At any rate, if we wrap a tarp on everything and say it's relevant to the discussion, then we'll be quibbling forever. The beauty of a blog is you can do focus discussions without bothering whether you're sounding ridiculously ambivalent or absurdly boring.

Happy Thanksgiving in advance, brother! My best regards to the family.


Pamela said...

Finally! I'm a huge Rafa fan, although I like Roger as well - just not nearly as much. I get tired of the "greasy" "monkey boy" "jungle boy" terms used to describe them. If anyone thinks that there isn't a coded meaning behind them, I've got some swamp land to sell you. I mean, he even gets critiqued for his English even though he's tried and improved.

Tennis purists will lament that it's his game that they don't like, which is fine. Then there are some who will continuously call him names despite how he plays and because he's not Roger or Roger'like.

There really is a difference between being a fan and being a fanatic. Roger tends to have more fanatics from what I've seen.

The poll on the ATP site needs to be taken down. Can he enjoy his year end ranking without them predicting it's end so soon?

Karen said...

Craig, see what the off season does. It allows folks who view your blog to think long and hard and do some amount of research before putting fingers to keyboard. Coming back and reading the posts you get the feeling that while most of us will never admit to the fact that there is some amount of latent racism in the comments that we have seen on certain sites, or there is an element of "dont care too much about this dude but he is No.1" way in which certain writers speak of Rafa. I agree with John who posted here earlier in relation to his comments about Roger. As a fan of his I am the first to say that sometimes he needs to put a sock in it and not say anything, but at the same time he speaks from the heart. Who here thinks that Rafa was happy being NO. 1? Who here thinks that Rafa was being disingenious all those years prior to the FO when he would say that Roger is NO. 1, no so he should be the favourite to win the FO? Yeah right, like that was going to happen. The fact is that all these players are human beings who are well versed in that little thing called "public relations". Some are better at it than others.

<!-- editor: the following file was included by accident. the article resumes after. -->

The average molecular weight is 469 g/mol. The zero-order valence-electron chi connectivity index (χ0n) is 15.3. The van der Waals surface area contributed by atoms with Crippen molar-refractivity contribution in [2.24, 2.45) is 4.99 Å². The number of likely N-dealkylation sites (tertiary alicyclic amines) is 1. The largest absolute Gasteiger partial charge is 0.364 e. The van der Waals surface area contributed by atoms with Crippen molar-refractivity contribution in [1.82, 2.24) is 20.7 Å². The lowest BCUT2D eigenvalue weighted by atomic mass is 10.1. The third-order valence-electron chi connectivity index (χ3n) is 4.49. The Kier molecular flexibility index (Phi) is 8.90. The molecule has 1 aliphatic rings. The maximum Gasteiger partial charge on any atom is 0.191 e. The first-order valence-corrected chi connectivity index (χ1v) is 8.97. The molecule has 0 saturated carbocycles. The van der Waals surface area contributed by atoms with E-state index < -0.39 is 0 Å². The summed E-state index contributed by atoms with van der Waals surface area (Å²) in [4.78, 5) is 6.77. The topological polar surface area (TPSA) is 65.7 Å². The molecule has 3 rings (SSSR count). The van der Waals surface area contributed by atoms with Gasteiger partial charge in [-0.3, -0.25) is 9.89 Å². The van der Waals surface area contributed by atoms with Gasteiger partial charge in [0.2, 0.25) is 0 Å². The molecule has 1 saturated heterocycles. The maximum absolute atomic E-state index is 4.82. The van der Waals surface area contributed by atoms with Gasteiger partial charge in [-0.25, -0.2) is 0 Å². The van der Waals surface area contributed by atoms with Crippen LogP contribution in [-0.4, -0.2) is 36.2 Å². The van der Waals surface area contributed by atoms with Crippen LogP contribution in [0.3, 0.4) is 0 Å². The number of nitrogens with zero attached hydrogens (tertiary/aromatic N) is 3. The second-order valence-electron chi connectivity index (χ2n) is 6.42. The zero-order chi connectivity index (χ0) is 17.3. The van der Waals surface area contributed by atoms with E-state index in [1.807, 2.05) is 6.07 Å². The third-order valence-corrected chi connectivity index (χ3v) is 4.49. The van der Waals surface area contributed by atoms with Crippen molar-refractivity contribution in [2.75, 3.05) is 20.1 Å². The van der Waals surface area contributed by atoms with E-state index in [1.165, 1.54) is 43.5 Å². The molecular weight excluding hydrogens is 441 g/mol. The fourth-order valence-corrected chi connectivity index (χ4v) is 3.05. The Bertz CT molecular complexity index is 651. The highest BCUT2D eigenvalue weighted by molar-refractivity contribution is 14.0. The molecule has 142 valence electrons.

As to the Serena comment - she may never be described as having a subtle game, but please go back and watch Miami 2008. She made Justine Henin, the NO. 1 player at the time throw up her hands in frustration because she not only refused to play the game that Justine had become accustomed to, but she basically frustrated the bejesus out of her, and she did it by slicing, volleying, lobbing, top spin, she barely flattened out the ball during the rallies. She gave Justine mid court balls that had so much spin on them that they literally died on the court.

Craig Hickman said...

I'm a social critic and cultural activist. Always have been, always will be.

I see what I see.

That's true for all of us, no?

Life is an abstract painting.

Thanks to everyone for such a civil discussion about charged issues.

tristann said...

Karen, I like your posts and your video.